In 2020, along the Lesotho border, communities experienced a significant decrease in stock theft after Ramatseliso and Qhatsha’s Nek was connected. Upon a SARS request, we brought coverage to these areas that immediately improved border control and brought peace of mind to surrounding communities. Various farming communities have reported improved security now having access to communications. Even wild animal tracking has improved due to wider coverage enabled by our additional coverage in rural areas.
In June 2018, Vodacom Limpopo executive team was joined by Chief Nemubvumoni Fhatuwani Alfree and scores of community members at the unveiling of a new base station site in Duvheledza village, located in the Thulamela Municipality. The move was significant for over 5000 households in Duvhuledza village, as this was the very first base station to be deployed in this village, ushering in a new era of mobile connectivity in the area. The new base station site which is 3G and 4G enabled provides coverage to nearby villages such as Mpandoni, Duvhuledza, Mubvumoni and Tshimbolimbo. These communities have a population of more than 30 000 residents.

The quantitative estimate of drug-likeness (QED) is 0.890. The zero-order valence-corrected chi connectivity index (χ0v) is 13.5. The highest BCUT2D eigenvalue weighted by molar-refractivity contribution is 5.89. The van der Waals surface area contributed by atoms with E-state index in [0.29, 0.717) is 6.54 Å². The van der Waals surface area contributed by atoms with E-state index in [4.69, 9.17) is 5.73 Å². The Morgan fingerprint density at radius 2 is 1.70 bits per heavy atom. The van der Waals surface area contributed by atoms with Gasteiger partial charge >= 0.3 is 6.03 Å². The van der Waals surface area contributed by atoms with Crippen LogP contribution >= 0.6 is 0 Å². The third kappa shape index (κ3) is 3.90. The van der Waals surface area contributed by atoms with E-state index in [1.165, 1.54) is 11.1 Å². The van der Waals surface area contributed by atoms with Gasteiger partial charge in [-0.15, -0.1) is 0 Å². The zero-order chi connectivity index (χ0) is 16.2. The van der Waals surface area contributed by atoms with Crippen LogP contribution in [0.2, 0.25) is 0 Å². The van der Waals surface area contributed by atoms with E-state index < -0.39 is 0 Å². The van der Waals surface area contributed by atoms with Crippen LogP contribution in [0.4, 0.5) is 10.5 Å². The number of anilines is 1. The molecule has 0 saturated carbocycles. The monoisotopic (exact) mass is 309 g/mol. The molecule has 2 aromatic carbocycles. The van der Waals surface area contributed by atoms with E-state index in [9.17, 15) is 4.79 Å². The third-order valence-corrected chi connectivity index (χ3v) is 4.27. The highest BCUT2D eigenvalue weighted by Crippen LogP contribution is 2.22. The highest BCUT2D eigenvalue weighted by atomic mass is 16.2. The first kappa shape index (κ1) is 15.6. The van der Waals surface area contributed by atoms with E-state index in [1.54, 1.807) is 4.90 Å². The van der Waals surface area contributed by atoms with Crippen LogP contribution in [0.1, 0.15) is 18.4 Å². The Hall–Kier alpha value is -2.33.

Vodacom’s R50 billion pledge has undoubtedly helped to create thousands of employment opportunities during the construction of new sites, empowered hundreds of small, medium and large business enterprises, bridged the digital divide and has fostered digital transformation in deep rural communities while increasing voice network, data connectivity and access to Information Technology in facilities, municipalities, government departments, schools, libraries, hospitals and clinics. Our contribution demonstrates our confidence in the country’s economy and a commitment to playing our part towards efforts of rebuilding and setting our economy on the path of recovery.